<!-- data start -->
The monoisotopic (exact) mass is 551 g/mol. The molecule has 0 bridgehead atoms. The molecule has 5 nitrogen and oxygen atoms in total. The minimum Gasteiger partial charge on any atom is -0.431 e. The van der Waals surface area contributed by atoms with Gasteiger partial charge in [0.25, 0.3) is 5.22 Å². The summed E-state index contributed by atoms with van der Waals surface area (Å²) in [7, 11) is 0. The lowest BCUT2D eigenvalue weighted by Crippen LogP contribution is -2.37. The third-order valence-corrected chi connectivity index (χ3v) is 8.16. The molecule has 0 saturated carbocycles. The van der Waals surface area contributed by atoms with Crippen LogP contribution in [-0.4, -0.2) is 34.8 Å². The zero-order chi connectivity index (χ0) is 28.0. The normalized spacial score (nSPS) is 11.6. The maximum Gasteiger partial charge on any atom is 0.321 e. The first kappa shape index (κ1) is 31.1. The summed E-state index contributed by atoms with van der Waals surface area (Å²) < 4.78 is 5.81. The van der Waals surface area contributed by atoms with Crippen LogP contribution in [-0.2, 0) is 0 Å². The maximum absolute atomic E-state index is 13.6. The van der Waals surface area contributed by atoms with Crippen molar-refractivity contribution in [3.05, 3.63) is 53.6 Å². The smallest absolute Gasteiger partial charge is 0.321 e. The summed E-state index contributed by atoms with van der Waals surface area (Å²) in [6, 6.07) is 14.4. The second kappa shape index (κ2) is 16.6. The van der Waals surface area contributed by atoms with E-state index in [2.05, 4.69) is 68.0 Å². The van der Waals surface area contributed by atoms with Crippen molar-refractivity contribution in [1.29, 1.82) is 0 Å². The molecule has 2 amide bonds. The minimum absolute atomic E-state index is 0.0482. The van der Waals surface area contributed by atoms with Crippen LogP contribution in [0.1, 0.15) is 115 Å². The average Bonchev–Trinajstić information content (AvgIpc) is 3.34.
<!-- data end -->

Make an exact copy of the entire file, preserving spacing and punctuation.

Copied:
The monoisotopic (exact) mass is 551 g/mol. The molecule has 0 bridgehead atoms. The molecule has 5 nitrogen and oxygen atoms in total. The minimum Gasteiger partial charge on any atom is -0.431 e. The van der Waals surface area contributed by atoms with Gasteiger partial charge in [0.25, 0.3) is 5.22 Å². The summed E-state index contributed by atoms with van der Waals surface area (Å²) in [7, 11) is 0. The lowest BCUT2D eigenvalue weighted by Crippen LogP contribution is -2.37. The third-order valence-corrected chi connectivity index (χ3v) is 8.16. The molecule has 0 saturated carbocycles. The van der Waals surface area contributed by atoms with Crippen LogP contribution in [-0.4, -0.2) is 34.8 Å². The zero-order chi connectivity index (χ0) is 28.0. The normalized spacial score (nSPS) is 11.6. The maximum Gasteiger partial charge on any atom is 0.321 e. The first kappa shape index (κ1) is 31.1. The summed E-state index contributed by atoms with van der Waals surface area (Å²) < 4.78 is 5.81. The van der Waals surface area contributed by atoms with Crippen LogP contribution in [-0.2, 0) is 0 Å². The maximum absolute atomic E-state index is 13.6. The van der Waals surface area contributed by atoms with Crippen molar-refractivity contribution in [3.05, 3.63) is 53.6 Å². The smallest absolute Gasteiger partial charge is 0.321 e. The summed E-state index contributed by atoms with van der Waals surface area (Å²) in [6, 6.07) is 14.4. The second kappa shape index (κ2) is 16.6. The van der Waals surface area contributed by atoms with E-state index in [2.05, 4.69) is 68.0 Å². The van der Waals surface area contributed by atoms with Crippen molar-refractivity contribution in [1.29, 1.82) is 0 Å². The molecule has 2 amide bonds. The minimum absolute atomic E-state index is 0.0482. The van der Waals surface area contributed by atoms with Crippen LogP contribution in [0.1, 0.15) is 115 Å². The average Bonchev–Trinajstić information content (AvgIpc) is 3.34.